Danone, a huge milk buyer, put back to next year the date when it sees world milk prices reviving, citing the continued pressure on the market from China and Russia.
Cecile Cabanis, chief financial officer at the French-based group, said that "with today's assumptions, we expect now a later rebound in the milk price… [to] probably the first half of next year".
Ms Cabanis had in April forecast "a rebound between the third-fourth quarters and the beginning of next year".
She added in her latest comments that "we continue to assume inflation back in 2016".
The prospect of a further delay in a dairy prices follows a continued decline in values on international markets, with an index at benchmark GlobalDairyTrade auctions of physical commodities falling this month to a 13-year low.
Values have been undermined by a continued imbalance between resilient production in the likes of the European Union, which ditched output quotas in April, and New Zealand and a long-than-expected stand-off by Chinese buyers, who had amassed strong inventories, and are seeing exploiting improved domestic milk output.
Emmanuel Faber, the Danone chief executive, highlighted that enhanced promotions among dairy products within China reflected "probably a level of comfort that the pricing in milk will not go back [up] very soon in China, very soon meaning a matter of months".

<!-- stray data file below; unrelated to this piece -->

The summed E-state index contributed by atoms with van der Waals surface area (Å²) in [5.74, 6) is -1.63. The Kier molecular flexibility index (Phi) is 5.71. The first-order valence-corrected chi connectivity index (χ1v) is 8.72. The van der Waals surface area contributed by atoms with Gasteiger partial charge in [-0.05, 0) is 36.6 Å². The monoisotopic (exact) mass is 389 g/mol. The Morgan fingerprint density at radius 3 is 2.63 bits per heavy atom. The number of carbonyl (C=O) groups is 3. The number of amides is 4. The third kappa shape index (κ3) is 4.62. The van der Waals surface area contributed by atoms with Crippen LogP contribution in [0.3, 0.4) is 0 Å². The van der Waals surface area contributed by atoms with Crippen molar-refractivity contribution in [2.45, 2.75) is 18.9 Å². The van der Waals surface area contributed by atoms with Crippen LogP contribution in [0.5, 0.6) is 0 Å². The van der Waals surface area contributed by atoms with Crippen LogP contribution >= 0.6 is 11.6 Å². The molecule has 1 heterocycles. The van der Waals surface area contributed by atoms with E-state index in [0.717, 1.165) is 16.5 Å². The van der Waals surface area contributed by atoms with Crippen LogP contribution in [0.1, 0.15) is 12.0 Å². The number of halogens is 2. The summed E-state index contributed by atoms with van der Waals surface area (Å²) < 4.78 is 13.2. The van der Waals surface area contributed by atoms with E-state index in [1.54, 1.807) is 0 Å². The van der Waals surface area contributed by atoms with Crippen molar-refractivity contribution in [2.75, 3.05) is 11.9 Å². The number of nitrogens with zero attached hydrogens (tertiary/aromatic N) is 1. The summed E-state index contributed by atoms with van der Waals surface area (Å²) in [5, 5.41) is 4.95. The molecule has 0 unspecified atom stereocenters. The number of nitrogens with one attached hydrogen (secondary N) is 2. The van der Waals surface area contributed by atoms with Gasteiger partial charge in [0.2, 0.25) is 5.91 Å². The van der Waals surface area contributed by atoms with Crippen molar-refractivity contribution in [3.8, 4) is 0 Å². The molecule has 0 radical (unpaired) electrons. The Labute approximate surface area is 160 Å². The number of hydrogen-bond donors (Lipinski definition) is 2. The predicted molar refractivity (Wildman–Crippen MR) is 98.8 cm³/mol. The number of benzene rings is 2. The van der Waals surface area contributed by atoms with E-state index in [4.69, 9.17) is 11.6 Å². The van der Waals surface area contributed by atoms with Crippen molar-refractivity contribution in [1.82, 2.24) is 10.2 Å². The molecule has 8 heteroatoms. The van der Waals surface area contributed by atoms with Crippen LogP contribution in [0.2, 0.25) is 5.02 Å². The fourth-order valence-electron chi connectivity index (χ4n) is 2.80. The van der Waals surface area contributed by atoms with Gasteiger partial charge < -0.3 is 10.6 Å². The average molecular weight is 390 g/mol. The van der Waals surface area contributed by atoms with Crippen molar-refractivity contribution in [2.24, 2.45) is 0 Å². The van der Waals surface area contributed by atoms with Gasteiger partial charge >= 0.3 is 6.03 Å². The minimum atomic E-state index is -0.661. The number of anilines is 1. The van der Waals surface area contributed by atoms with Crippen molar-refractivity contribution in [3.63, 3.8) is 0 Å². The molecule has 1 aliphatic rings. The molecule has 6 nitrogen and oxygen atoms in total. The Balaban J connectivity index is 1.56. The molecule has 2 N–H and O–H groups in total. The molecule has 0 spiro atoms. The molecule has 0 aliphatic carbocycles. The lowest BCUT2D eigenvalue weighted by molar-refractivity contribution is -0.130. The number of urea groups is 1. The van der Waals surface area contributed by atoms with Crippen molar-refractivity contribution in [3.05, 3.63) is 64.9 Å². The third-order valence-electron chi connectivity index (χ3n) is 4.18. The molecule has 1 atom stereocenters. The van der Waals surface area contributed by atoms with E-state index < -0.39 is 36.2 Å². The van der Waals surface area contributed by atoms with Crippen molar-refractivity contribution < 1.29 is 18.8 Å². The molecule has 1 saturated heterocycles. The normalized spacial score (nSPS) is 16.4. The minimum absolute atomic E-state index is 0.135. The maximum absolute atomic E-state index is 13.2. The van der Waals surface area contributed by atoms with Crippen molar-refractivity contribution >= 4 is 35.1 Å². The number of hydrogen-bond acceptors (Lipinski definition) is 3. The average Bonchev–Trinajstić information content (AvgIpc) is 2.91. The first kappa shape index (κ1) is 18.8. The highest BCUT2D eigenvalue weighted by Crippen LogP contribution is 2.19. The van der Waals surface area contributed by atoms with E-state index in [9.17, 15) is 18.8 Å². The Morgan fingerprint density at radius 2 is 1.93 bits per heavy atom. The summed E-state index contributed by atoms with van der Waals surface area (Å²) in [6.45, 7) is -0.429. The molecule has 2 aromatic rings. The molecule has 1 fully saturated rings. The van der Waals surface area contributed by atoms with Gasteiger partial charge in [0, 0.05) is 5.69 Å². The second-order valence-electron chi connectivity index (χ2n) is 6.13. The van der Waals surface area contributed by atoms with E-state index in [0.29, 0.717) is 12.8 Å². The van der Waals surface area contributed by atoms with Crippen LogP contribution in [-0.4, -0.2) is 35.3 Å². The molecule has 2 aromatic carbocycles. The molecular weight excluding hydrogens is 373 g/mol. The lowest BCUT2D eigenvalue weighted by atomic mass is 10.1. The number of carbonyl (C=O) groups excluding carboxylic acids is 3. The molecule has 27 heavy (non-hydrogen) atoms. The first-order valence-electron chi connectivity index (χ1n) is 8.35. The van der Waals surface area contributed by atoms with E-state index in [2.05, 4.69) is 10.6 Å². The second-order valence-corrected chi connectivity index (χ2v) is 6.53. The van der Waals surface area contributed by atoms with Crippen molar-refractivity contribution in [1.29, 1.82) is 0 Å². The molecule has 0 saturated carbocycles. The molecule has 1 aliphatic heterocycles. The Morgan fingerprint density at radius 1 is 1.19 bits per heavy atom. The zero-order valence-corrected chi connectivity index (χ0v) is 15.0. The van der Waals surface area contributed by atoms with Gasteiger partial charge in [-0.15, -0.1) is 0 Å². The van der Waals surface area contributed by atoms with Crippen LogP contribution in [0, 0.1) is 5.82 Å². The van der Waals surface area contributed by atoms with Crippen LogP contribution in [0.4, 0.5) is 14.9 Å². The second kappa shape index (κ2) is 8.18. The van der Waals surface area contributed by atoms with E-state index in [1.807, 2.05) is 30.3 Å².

He also highlighted the decision by Russia to extend to August 2016 its ban on imports of many ag products, such as dairy, from exporters such as the EU, a factor which has left more product spilling over onto other markets.
Russia's decision "is one of the reasons why Cecile said we'll probably see a little bit longer period of less inflationary situation in milk", Mr Faber told investors.
Danone's delay to its expectation of a milk price recovery contrasts with a forecast last week from Bank of New Zealand that a revival in values will occur "from late 2015".
"We are of the view that prices remain weak near term, but will recover over the following 12 months," Bank of New Zealand senior economist Doug Steel said.
However, Rabobank last week said that "given the current conditions, a recovery phase for international [dairy] prices will not occur until early 2016.
"Inventories have been rebuilt across many key import regions, meaning buyers are now well-covered," Rabobank said.
"Russia trade bans have been extended, keeping them out of the market, while China is not expected to begin significant import programmes until early next year."